Post an explanation of how you will use educational laws and policies to promote social change in your educational setting and within the field of education as a whole.

This week’s Discussion Question: 
Post an explanation of how you will use educational laws and policies to promote social change in your educational setting and within the field of education as a whole. Describe a personal area of interest regarding educational law and policy that you may consider as a platform to create social change, and explain how you might do so.
With that in mind:
Respond to at least two colleagues with additional insight on how to create social change.
(Note: I posted two of my colleague’s responses to the discussion post below, please respond to their posts. You may begin the response with Hi Lynn and Hi Sherelle) (I need a half page response for each person) The instructor is very strict with references and citations. You must include both citations and references and please provide the url link to all journal articles you use as references. If you do not know how to properly cite references please look it up, my grade will decrease with every reference error. Please use APA 6th edition format. Do not forget to list your references and you must include the in-text citations. Also please use current (meaning within the past 2 years) scholarly journal articles as references. Thanks.
Lynn’s Post:

  Understanding and learning about school law is imperative in our litigious society. As an administrator for only three years, it has become clear that constantly working to keep abreast of new laws and changes to existing laws in order to revise school policy and procedures is a large part of my job. There are many areas that call for change, but for the position I am currently in one that is in immediate need of improvement is attendance.
  State and reservation laws require children to attend school from ages 6 to 18 years of age, yet many of the youngest students do not faithfully attend school. School policy parallels law, yet even with calls and letters home the early learners in our school are not attending as regularly as they should. The attendance rate of the elementary was only 80% last year and even less in the upper grades. Although truancy can be found a misdemeanor offense guardians are not persuaded to send their students as they know that prosecutions are extremely rare.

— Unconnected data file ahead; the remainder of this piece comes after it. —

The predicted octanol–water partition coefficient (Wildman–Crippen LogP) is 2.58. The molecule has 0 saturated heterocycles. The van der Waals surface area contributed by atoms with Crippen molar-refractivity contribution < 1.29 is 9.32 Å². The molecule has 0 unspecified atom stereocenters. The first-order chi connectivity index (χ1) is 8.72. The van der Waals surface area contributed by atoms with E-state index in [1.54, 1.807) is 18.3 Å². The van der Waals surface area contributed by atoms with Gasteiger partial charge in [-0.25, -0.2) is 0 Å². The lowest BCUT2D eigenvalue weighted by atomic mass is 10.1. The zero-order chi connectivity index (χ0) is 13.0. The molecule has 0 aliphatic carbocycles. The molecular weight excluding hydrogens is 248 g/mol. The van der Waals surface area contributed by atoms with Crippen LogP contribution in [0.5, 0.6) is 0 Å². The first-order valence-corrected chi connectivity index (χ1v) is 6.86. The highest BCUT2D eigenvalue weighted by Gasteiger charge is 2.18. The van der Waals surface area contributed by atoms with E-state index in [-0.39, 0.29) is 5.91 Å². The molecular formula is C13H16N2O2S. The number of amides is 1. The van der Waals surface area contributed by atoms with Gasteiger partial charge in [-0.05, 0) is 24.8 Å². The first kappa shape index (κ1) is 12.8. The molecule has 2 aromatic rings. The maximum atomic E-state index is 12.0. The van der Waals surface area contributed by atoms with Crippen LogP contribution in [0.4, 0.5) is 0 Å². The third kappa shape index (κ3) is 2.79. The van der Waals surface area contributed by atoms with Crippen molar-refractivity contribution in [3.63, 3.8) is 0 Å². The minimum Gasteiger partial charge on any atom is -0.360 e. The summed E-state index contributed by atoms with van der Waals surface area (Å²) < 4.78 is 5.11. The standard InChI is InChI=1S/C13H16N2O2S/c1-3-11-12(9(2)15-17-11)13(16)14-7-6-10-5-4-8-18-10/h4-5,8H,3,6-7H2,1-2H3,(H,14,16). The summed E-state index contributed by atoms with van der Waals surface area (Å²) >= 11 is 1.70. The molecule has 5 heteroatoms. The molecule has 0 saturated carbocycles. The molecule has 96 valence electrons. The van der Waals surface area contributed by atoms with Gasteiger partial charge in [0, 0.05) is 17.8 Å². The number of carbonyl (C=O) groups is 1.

The early years of a child’s life affect their chances later on, particularly in brain development (Lynch, 2015). Academic social, emotional, physical, and character development are all affected by a child’s first years of experiences. Economic strength of a community is influenced by the early childhood learning and development in that the lifetime earnings are greater of children who have positive early learning experiences in preschool and kindergarten. This leads to reduced poverty rates and taxpayer benefits doth the road as less costs will be incurred for special education, high school drop outs, incarceration, unemployment and ill health (Lynch, 2015). In an area such as a reservation, this is extremely important to impress upon guardians. Many feel that the early years are not important. It is not realized that the early years are the bedrock for future learning. Many of the under-educated guardians think it is more of a fun playtime and that the students can catch up on the skills in later years.
  With this in mind as an educational leader I feel obligated to push state and local laws for improved school attendance in our school with a focus on the early years of learning.  There is also a feeling of obligation to work at the reservation level through a conglomeration of schools that have just recently banded together to assist each other in solving common problems such as truancy. The push for improved school attendance will take the form of making phone calls and home visits with a new truancy officer to explain the importance of the learning that occurs in the early years. Students who miss school in kindergarten can fall far behind their peers and are more likely to drop out of school. This and similar information will also be shared at Family Nights, the school website, community T.V. channel and newsletters. Finding out why a truant student is not coming to school and how the school can help the family ensure the student attends regularly is necessary as well. Contacting the Attorney General at the tribal level will also be a component of this push as tribal codes require it, even though it has not been enforced to date. Using the school conglomeration as a forum will be helpful. We have met once on the issue so far. Getting students to school so they can learn is imperative to the welfare of not only the student, but also to the community in the long term.